Bank loan is easily the best choice, assuming there’s no early pay-off penalty. Then you continue with the same payment plan and save $1,000+ in interest. I guess personal loan is a decent backup, but it’ll probably knock your interest savings down to about $500. Is that worth the trouble?

    If you don’t get the bank loan, be sure to calculate the difference between paying high interest first or lowest balance first. We’ve been trained to think you pay off the smallest balance first only for psychological reasons, but you might actually pay less interest doing it that way. Reason is you’re not allowing enough time for interest to compound against you, so the priority is shifted to freeing up those minimum required payments.

    • Travis says:

      Good advice, Jason, I appreciate it. Like I said in a previous comment, that is likely our first course of action. If we’re denied, we’ll have to reevaluate.

  • Steve says:

    How in the world did you get so much credit card debt, and at such high interest rates? I’d just put every available penny into paying them off and slice up all your credit cards!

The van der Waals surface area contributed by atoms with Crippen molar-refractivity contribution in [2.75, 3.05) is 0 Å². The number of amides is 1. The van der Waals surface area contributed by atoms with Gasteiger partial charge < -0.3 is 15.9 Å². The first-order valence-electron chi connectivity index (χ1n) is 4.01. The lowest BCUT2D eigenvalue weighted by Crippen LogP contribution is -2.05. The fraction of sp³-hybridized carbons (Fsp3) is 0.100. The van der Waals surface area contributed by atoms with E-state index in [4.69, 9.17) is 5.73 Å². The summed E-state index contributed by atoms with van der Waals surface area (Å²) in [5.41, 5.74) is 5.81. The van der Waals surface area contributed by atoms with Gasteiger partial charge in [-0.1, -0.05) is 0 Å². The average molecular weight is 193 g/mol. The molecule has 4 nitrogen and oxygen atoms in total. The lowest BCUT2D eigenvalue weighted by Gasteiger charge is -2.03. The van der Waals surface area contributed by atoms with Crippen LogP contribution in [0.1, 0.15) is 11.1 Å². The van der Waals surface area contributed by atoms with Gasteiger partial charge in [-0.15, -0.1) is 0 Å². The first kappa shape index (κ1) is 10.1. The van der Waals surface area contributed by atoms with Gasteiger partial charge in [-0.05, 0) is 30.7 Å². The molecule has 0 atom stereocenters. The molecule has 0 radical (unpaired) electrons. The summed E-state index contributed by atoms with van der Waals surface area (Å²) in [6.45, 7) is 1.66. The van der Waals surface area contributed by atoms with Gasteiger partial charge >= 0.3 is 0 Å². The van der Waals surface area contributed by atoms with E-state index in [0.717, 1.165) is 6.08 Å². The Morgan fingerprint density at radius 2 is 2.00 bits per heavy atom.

• Travis says:

      That’s a long story, Steve, but it boils down to massive overspending for about 14 years. The credit cards have been cut up for years, and we are throwing as much as we can against the debt – as mentioned, we just got done paying off 109K of debt in 55 months. I’m just looking to reduce the interest rate as much as possible on what’s left. Thanks for reading!

  • John says:

    That’s a tough one Travis, though I completely understand the desire to consolidate them to get that finite date and lower interest. The one I’d pursue last would be the 401k loan. I’ve seen too many people do it and they almost always regret it due to the impact on growth. That said, I think the bank loan is the ideal one with its lower rate and fixed term but understand the risk of not being approved. Do you think you could piggy back a bank loan on a personal loan loan by any chance?

    • Travis says:

      I’d have to run some of the numbers, but I’m not sure if leaving the 401K alone would outperform the higher interest rate of a personal loan, the bank interest rate vs. me just paying 8.75% back to myself. I think I have to run more math…

Leave a Comment